Planned shift to battery and hydrogen power requires expansion of charging infrastructure and secured raw material supply.
Yesterday, the European Union decided on the definitive end of the internal combustion engine for cars and vans from 2035 (we reported). At the same time, the EU Commission presented a proposal on how trucks and buses could also be operated in a climate-friendly way in the future, i.e. without CO2 emissions. However, a complete ban on the sale of combustion engines is not envisaged here.
Emissions from new heavy-duty vehicles are to be reduced by 90 percent by 2040, compared with 2019 levels, and interim targets are planned for 2030 and 2035 (emission reductions of 45 and 65 percent, respectively). All new city buses are also to be emission-free by 2030. Currently, buses and trucks are responsible for more than six percent of total greenhouse gas emissions in the EU and more than 25 percent of greenhouse gas emissions in road transport, the Commission’s statement said.
The targeted new fleet limit would make classic trucks with diesel engines a rare sight on the roads, and the EU is relying instead on electric drives powered by batteries or fuel cells. The latter, in turn, consume hydrogen. The switch will help secure the EU’s leadership position in truck and bus manufacturing by setting a common regulatory framework, the Commission said. The proposal must now be discussed by the Parliament and member states.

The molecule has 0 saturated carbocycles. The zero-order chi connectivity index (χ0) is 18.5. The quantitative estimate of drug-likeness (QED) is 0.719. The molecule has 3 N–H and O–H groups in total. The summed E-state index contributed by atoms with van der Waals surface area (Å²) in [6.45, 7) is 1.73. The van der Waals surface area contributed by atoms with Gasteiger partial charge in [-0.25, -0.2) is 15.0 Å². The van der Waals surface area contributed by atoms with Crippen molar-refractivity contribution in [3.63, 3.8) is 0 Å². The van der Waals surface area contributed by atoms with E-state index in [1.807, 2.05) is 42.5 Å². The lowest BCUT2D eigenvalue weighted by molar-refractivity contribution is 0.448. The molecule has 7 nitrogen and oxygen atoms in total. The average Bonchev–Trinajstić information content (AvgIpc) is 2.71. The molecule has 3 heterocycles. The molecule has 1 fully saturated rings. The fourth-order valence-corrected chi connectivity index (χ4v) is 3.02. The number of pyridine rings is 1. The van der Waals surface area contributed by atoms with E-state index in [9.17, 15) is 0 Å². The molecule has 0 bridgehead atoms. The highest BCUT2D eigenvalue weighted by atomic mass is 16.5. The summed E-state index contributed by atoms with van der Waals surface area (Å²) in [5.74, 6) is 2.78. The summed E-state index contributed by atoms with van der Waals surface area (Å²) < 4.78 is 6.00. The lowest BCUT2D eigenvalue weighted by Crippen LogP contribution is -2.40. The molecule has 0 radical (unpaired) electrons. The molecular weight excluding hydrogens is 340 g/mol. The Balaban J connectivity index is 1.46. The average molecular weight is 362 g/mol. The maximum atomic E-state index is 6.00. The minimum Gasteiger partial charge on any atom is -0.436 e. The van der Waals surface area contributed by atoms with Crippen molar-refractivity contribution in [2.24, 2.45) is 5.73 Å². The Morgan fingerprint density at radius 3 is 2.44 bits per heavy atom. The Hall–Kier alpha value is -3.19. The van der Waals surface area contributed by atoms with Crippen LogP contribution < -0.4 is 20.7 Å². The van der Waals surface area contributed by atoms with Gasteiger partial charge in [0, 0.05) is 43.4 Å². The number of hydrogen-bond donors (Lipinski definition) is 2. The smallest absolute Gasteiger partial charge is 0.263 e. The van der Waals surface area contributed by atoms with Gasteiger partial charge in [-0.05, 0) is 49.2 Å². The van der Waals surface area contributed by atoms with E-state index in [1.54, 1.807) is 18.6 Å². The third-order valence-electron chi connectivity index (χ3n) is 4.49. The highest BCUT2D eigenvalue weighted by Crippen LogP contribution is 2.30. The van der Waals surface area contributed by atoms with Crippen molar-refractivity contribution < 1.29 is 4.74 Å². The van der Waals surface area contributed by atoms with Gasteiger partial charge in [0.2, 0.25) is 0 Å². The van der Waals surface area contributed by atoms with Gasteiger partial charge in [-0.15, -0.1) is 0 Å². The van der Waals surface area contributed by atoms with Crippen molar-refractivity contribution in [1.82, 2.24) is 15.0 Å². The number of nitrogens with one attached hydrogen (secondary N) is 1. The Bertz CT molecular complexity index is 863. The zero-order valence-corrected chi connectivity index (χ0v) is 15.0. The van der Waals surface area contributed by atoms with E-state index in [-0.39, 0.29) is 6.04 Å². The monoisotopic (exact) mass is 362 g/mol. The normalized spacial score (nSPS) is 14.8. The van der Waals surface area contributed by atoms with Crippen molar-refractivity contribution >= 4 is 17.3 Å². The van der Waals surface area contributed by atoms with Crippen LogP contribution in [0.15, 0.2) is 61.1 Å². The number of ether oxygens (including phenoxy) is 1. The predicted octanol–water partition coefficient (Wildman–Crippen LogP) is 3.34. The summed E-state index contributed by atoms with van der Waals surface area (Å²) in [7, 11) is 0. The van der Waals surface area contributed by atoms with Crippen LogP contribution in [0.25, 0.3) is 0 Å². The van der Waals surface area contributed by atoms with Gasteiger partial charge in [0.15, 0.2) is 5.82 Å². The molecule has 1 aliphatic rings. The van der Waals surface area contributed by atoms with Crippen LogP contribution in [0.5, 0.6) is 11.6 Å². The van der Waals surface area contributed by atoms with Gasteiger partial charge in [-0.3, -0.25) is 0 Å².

Proposal for Climate-Friendly Heavy Goods Traffic Receives Mixed Response
Environmental organizations criticized the decision not to set a 100 percent target for clean trucks, and some politicians, such as EU Climate Action Commissioner Frans Timmermanns, had also advocated for one, Euractiv writes. On the other hand, the European People’s Party (EPP), which includes Germany’s CDU/CSU, and the industry association CLEPA, which represents automotive suppliers, welcomed the proposal for its openness to technology. German Transport Minister Volker Wissing of the FDP also made a strong case for the use of so-called e-fuels, i.e. synthetically produced fuels, both for passenger cars and in heavy-duty transport.
Automotive Industry: Competitiveness Also Requires a Committed Raw Materials Policy
Hildegard Müller, President of the German Association of the Automotive Industry (VDA), called the draft legislation “extremely ambitious in view of the charging and hydrogen infrastructure – which has unfortunately been insufficient up to now.” To maintain the competitiveness of Europe as a business location, she also called for a committed raw materials, energy and trade policy.
As with battery-powered e-cars, the rare earth metal neodymium is generally used for the motor of fuel cell cars. In addition, platinum or palladium are needed as catalyst materials for the cell. The demand for these strategic raw materials would increase significantly in the case of a switch to CO2-neutral drives in heavy-duty transport.